Despite “a major supply glut,” the natural gas-directed rig count has crept up, and oil-focused drilling in shale plays also is yielding natural gas, so analysts at Bank of America Merill Lynch (BofA) have raised their 2012 forecast for production growth and cut their price forecast.

Domestic gas production growth is now expected by BofA to be 2.2 Bcf/d next year, an increase from the previous forecast of 1.9 Bcf/d. U.S. natural gas prices are now expected to average $4.30/MMBtu, down from the previous forecast of $4.70/MMBtu, BofA said.

Barclays Capital retreated even further in its price forecast, cutting its outlook for 2012 to $3.80/MMBtu from the previous forecast of $4.55/MMBtu. “Natural gas is similar to Powder River Basin coal: how much do you want? It is not resource constrained, and supply is driven more by producer motivations — as determined by investors, we believe — than any other factor,” Barclays said. The firm is in step with BofA on its 2012 supply growth outlook: 2.2 Bcf/d.

“While supply is surprising to the upside, demand is doing just the opposite,” wrote BofA analyst Sabine Schels and colleagues. “Industrial gas demand has been growing at the slowest pace in almost two years over the past few months and is now on track to gain only 0.4 Bcf/d this year.”

In addition, recently watered-down Environmental Protection Agency rules for cross-state emissions are not expected to be the boon to gas demand for power generation they were once thought to be, the BofA analysts said. Still, the gas keeps coming.

“So far this year production is up an average of 3.7 Bcf/d relative to last year, and marketed production now exceeds 66 Bcf/d,” the BofA analysts said. “Growth has been led by Louisiana, Texas and other states with strong shale gas output like Pennsylvania (which houses the Marcellus Shale play). These areas are clearly making up for declines in the Gulf of Mexico where drilling remains constrained.”

U.S. natural gas production has risen by 20% over the last five years, from 18.051 Tcf in 2005 to 21.577 Tcf in 2010, according to the Energy Information Administration (see Daily GPI, Oct. 21).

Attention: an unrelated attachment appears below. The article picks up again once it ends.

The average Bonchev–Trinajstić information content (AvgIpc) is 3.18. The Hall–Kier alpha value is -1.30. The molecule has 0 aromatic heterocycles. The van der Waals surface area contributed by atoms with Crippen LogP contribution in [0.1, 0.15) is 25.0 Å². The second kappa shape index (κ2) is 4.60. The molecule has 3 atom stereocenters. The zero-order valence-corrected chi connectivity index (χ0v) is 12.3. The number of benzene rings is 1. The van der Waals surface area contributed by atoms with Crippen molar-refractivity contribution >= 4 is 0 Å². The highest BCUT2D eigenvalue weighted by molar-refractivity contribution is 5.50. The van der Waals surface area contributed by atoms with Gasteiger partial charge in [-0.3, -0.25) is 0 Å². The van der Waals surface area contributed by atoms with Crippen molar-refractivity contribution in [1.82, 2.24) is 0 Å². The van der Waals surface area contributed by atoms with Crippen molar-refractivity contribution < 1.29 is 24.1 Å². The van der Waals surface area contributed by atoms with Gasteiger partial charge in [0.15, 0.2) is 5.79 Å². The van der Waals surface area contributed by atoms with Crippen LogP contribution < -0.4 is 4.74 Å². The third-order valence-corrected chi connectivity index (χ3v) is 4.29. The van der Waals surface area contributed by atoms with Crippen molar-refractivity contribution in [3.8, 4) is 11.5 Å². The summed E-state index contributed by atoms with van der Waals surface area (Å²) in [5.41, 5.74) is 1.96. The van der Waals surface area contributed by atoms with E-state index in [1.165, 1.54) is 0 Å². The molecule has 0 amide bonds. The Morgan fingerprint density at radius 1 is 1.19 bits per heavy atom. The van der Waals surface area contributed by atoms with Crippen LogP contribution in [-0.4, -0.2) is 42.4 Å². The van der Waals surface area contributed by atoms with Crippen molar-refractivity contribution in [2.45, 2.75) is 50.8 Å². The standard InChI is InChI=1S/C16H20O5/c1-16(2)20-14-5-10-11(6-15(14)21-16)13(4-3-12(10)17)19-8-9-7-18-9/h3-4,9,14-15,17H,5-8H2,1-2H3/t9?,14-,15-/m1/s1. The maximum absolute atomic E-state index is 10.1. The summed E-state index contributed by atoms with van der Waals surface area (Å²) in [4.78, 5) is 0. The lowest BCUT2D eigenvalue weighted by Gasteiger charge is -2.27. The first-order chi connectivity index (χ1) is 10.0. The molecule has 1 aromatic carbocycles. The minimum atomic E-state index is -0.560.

Back in June Barclays raised its 2012 price outlook, partly on the belief that diversion of rigs from natural gas to oil and liquids-rich drilling would yield a reduction in net gas supply per rig month. In a note Tuesday Barclays analysts wrote, “…[I]t seems unlikely that there will be a sufficient diversion of rigs to oil to provide a bullish catalyst for gas prices anytime soon. While the oil-directed rig count is growing, as is the liquids-rich rig count, the gas rig count is holding fairly steady, thanks to an influx of new rigs.”

Producers remain undeterred by the supply glut, in part because of efficiency gains and infrastructure buildout, particularly pipelines, that supports increased production, BofA said. Some companies have reported third quarter production that exceeded their previous guidance, they said, noting that Encana Corp. drilled 164 wells in the last quarter, 44 fewer than a year ago, yet it grew output by 6% thanks to efficiency gains.

“Joint ventures and take-over deals also mean that operators in the best acreage plays face little cash constraints,” BofA said. “Finally, it is also important to note that the full-cycle economics of most of the shale plays are still profitable at the current future prices.”

Increasingly, gas is becoming a byproduct of oil production, with more than 20% of the required annual supply growth now linked to oil production “and thus produced at zero cost,” the BofA analysts said. This is up from less than 10% a year ago. Because gas and oil are becoming increasingly intertwined, it is becoming more difficult to differentiate an oil-directed rig from a gas-directed rig, the BofA analysts said.

“The backlog of completed but not producing wells will also add to future supply once prices strengthen again,” they said. “All of these developments suggest that there is no gas supply pullback in sight over the next six months.”

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